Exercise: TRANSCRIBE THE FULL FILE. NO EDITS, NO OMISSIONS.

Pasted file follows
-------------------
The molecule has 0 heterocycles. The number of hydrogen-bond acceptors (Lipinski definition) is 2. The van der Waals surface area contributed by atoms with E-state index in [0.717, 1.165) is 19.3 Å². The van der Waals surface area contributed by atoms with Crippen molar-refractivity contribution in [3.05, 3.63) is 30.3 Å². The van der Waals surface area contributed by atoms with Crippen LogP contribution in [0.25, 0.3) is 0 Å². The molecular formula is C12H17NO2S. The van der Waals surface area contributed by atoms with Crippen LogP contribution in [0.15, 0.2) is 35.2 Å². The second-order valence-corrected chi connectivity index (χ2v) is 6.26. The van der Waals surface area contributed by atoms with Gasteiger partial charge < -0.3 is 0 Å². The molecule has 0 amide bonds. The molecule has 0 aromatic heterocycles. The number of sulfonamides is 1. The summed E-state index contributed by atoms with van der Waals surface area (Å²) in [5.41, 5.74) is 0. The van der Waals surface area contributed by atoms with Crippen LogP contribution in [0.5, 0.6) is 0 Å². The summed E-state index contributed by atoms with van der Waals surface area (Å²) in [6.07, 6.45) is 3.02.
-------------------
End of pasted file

The molecule has 0 heterocycles. The number of hydrogen-bond acceptors (Lipinski definition) is 2. The van der Waals surface area contributed by atoms with E-state index in [0.717, 1.165) is 19.3 Å². The van der Waals surface area contributed by atoms with Crippen molar-refractivity contribution in [3.05, 3.63) is 30.3 Å². The van der Waals surface area contributed by atoms with Crippen LogP contribution in [0.25, 0.3) is 0 Å². The molecular formula is C12H17NO2S. The van der Waals surface area contributed by atoms with Crippen LogP contribution in [0.15, 0.2) is 35.2 Å². The second-order valence-corrected chi connectivity index (χ2v) is 6.26. The van der Waals surface area contributed by atoms with Gasteiger partial charge < -0.3 is 0 Å². The molecule has 0 amide bonds. The molecule has 0 aromatic heterocycles. The number of sulfonamides is 1. The summed E-state index contributed by atoms with van der Waals surface area (Å²) in [5.41, 5.74) is 0. The van der Waals surface area contributed by atoms with Crippen LogP contribution in [0.5, 0.6) is 0 Å². The summed E-state index contributed by atoms with van der Waals surface area (Å²) in [6.07, 6.45) is 3.02.